I want to briefly delve into a topic that we are all familiar with. It is so common that we tend to ignore it completely. 

Here are some common definitions of shame: 
1. The painful feeling arising from the consciousness of something dishonorable, improper, or ridiculous. done by oneself or another. 
2. A disgrace; ignominy. 
3. A fact or circumstance bringing disgrace or regret. 

We have all experienced shame on some level. Perhaps as lightly as regret, or more strongly as worthless. The source is the same. Shame is a specific strategy of the enemy. Shame is employed to destroy or distort personal identity. Shame’s victim has difficulty learning who they were created to be and what they were created for (purpose.) 

When an individual is victimized as a child or adolescent the enemy always tries to plant the thought that, “This is my fault.” This is particularly true if the abuser is a parent. Guilt and the resulting shame then become bonded twins. If the victim buys the lie that it was their fault, shame and guilt become a permanent part of their identity. 

This is why shame and guilt are so difficult to dislodge. Shame quickly reshapes your concept of yourself and reframes your world view. That’s why you cannot simply renounce it and be free of it. This is part of the “Working out of salvation,”that is talked about in Philippians 2:12.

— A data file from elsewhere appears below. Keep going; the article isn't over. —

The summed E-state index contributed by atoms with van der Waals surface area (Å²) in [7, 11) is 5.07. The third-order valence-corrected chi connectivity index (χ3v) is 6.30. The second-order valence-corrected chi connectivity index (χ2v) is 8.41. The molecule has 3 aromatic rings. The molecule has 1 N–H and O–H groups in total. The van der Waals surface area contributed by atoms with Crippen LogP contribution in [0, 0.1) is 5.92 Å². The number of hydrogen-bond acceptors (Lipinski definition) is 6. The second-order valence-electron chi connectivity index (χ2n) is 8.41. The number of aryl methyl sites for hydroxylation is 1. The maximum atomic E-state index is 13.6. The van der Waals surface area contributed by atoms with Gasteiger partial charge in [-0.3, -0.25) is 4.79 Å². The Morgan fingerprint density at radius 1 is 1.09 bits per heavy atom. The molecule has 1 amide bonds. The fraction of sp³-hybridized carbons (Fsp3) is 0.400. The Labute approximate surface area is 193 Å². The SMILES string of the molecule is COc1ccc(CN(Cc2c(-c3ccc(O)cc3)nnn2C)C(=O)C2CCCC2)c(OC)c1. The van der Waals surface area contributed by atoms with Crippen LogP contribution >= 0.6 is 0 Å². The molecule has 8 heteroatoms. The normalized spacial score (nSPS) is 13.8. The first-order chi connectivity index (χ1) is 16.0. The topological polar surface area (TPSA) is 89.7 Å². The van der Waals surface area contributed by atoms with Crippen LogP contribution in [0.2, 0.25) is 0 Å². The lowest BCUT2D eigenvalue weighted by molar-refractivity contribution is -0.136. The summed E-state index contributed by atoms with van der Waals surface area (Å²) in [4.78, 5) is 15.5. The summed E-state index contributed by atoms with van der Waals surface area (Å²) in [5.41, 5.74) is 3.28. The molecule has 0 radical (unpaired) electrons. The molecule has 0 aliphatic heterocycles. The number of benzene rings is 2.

Obviously, we should “know better” than to believe shame, but the enemy never attacks us when we have a ready defense. He always comes at us when we are weak and vulnerable. This is particularly true when we are children and susceptible to believing lies.   

In chapter 53, Isaiah declares that the death, burial and resurrection of Jesus Christ dealt with all the stuff that makes life difficult. He specifically mentions: Grief and sorrow (v.4), transgressions and iniquities (v.5), oppression, affliction and judgment (v. 7&8), guilt (v.10) and anguish of soul (v.11).  Our shame has been paid for on the cross, we are simply living in the here and not yet. Again, it is the walking it out. Meanwhile, we can stand rooted in our identity as son’s and daughter’s, knowing that Jesus has taken care of the legal business.